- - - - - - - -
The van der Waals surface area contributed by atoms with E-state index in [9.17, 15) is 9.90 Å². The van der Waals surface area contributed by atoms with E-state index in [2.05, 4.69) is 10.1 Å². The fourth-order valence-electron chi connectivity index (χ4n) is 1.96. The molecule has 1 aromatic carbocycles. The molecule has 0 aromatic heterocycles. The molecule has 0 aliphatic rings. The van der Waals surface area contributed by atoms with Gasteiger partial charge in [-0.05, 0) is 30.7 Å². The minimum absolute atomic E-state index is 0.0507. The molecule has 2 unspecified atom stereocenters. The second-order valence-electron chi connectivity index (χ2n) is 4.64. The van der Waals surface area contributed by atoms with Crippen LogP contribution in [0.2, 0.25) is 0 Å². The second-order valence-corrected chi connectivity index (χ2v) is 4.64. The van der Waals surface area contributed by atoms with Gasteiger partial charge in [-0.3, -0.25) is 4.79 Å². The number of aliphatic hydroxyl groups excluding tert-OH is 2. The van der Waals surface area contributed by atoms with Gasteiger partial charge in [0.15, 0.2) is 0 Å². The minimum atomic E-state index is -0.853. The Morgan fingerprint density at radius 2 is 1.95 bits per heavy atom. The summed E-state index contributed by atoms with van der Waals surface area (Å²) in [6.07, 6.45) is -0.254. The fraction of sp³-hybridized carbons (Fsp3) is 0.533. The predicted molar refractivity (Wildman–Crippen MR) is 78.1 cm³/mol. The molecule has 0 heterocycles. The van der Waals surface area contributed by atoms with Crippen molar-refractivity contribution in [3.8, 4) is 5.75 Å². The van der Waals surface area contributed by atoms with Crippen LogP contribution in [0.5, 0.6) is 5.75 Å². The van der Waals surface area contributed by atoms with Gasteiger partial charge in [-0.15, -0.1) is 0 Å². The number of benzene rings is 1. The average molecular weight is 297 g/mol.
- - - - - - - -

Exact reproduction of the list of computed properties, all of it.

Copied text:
The van der Waals surface area contributed by atoms with E-state index in [9.17, 15) is 9.90 Å². The van der Waals surface area contributed by atoms with E-state index in [2.05, 4.69) is 10.1 Å². The fourth-order valence-electron chi connectivity index (χ4n) is 1.96. The molecule has 1 aromatic carbocycles. The molecule has 0 aromatic heterocycles. The molecule has 0 aliphatic rings. The van der Waals surface area contributed by atoms with Gasteiger partial charge in [-0.05, 0) is 30.7 Å². The minimum absolute atomic E-state index is 0.0507. The molecule has 2 unspecified atom stereocenters. The second-order valence-electron chi connectivity index (χ2n) is 4.64. The van der Waals surface area contributed by atoms with Crippen LogP contribution in [0.2, 0.25) is 0 Å². The second-order valence-corrected chi connectivity index (χ2v) is 4.64. The van der Waals surface area contributed by atoms with Gasteiger partial charge in [-0.3, -0.25) is 4.79 Å². The number of aliphatic hydroxyl groups excluding tert-OH is 2. The van der Waals surface area contributed by atoms with Gasteiger partial charge in [0.15, 0.2) is 0 Å². The minimum atomic E-state index is -0.853. The Morgan fingerprint density at radius 2 is 1.95 bits per heavy atom. The summed E-state index contributed by atoms with van der Waals surface area (Å²) in [6.07, 6.45) is -0.254. The fraction of sp³-hybridized carbons (Fsp3) is 0.533. The predicted molar refractivity (Wildman–Crippen MR) is 78.1 cm³/mol. The molecule has 0 heterocycles. The van der Waals surface area contributed by atoms with Crippen molar-refractivity contribution in [3.8, 4) is 5.75 Å². The van der Waals surface area contributed by atoms with Crippen LogP contribution in [0.5, 0.6) is 5.75 Å². The van der Waals surface area contributed by atoms with Gasteiger partial charge in [-0.15, -0.1) is 0 Å². The number of benzene rings is 1. The average molecular weight is 297 g/mol.